My friend simply recognized my anxiety when it reared its head. Here’s what happened.
Before this pandemic hit, a friend of mine asked if I wanted to join her to watch a show called “The Pump and Dump Show.”
I was thrilled that she asked me to go with her. It seemed like it would be such a fun little break. When the time came to leave for the show, I had all these emotions. I felt like she cared about me. I felt like I was important to her. And I felt that I was a normal person who had friends.
But here’s the thing. All those feelings of happiness very quickly turned into feelings of anxiousness.
I got scared. My anxiety shot through the roof. My stomach started to hurt, my palms were sweaty, my heart was racing, and I started to feel sick. I wanted to come up with excuses such as “my class won’t be over by then” or “my husband won’t be home to help with my daughter.” While there was some truth to that, my husband thought I should go.
But my body’s somatic response was saying, “No, don’t go. There are so many things that can go wrong. It will not be ok.”
I am a full-time stay-at-home mom/student. I am pretty isolated. Aside from taking my child to school and other appointments, I don’t get out much. So you can imagine what it feels like to have a friend invite you somewhere without your kids.
Anxiety is not fun. It really can hold you back from experiencing life.
Some of the times I experience anxiety are when I am meeting people, running errands (even if it’s as simple as going to the grocery store), or leaving my kids. I fear almost everything or at least that’s what it feels like. It takes a lot for me to convince myself that everything will be ok.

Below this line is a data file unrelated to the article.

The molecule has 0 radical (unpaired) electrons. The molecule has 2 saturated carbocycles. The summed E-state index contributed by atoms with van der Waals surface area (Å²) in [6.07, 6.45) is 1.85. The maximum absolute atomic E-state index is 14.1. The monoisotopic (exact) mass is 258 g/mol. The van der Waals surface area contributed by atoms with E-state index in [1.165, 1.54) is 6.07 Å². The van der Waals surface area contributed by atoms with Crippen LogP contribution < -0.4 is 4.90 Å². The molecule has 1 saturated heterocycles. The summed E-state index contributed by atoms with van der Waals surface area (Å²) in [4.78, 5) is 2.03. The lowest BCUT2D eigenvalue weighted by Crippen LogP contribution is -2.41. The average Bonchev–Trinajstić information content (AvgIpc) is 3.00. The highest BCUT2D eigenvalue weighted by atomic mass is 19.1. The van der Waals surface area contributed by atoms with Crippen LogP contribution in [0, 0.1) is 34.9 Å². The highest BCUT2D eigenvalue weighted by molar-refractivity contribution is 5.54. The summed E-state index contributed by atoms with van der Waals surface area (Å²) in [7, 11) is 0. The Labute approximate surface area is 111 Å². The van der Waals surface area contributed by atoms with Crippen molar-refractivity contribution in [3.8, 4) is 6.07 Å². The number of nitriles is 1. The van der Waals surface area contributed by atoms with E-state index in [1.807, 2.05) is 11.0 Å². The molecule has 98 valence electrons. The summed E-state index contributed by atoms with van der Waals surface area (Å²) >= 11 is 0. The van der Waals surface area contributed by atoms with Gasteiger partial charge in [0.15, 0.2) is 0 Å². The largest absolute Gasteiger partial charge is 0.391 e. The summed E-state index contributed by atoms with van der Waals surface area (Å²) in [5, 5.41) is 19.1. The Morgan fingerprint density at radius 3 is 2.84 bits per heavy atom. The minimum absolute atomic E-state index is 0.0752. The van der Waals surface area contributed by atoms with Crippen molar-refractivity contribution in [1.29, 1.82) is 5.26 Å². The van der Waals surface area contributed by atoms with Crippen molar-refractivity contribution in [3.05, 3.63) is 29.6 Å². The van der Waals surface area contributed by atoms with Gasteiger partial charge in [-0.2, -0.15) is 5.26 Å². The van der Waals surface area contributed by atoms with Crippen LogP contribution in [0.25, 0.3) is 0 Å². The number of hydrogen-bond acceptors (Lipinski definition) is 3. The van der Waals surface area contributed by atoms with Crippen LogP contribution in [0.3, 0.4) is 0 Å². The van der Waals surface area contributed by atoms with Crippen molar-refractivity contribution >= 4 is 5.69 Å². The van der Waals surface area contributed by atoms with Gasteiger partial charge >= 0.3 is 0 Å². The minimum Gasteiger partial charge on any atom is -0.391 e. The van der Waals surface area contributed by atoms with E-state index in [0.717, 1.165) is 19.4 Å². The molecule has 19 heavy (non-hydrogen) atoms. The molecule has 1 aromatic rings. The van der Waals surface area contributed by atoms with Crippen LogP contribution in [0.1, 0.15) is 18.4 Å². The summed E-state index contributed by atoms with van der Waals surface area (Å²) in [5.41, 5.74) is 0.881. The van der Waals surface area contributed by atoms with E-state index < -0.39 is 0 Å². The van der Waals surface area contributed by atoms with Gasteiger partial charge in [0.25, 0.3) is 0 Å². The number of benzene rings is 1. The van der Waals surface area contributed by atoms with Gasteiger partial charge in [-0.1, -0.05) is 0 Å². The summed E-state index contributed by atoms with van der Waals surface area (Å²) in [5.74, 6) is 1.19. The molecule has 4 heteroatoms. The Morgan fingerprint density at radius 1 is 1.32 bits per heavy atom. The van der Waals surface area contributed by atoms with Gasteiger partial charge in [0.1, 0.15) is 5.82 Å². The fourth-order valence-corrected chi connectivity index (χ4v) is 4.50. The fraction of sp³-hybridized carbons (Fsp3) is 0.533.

That night my friend recognized my anxiety. The very same anxiety that sometimes no one realizes can be an overwhelming experience on a day-to-day basis. She was persistent in convincing me it was going to be fine. That I should go despite my excuses. I was so thankful because it was like she knew what to do.
She was patient with me. She understood what I was feeling and what I was going through. And she validated my feelings.
In my previous encounters, any other person would have said, “Oh ok” when I mentioned my excuses. I would have missed out because of my anxiety. But not this friend. She was the first friend in the longest time to have a genuine understanding. This was a lesson for me. Because how many people suffer from anxiety? How many people know how to calm an anxious person down?
In my experience– not many. This was a GOLD MEDAL friend move. Maybe I don’t have a lot of friends in my life. But when she showed up, she showed up.
She came from a place of love and kindness. If we are all this friend to all women (whether we know them or not), imagine the kind of power we hold to build people up instead of leaving them in a grey space with the possibility of letting them fall in their own fear?
How she approached my situation was important to me. So make your friend feel important. Be persistent in a loving, nonjudgmental way. Let them know in their moment of anxiety that it’s ok. Validate that it will all be ok even if you have to do it multiple times. Be kind, and most of all, be patient.
So to my friend, thank you for being there for me. Thank you for all that you are, and all that you do. You are an amazing friend, an amazing woman, and an amazing mom.
Originally published September 2020.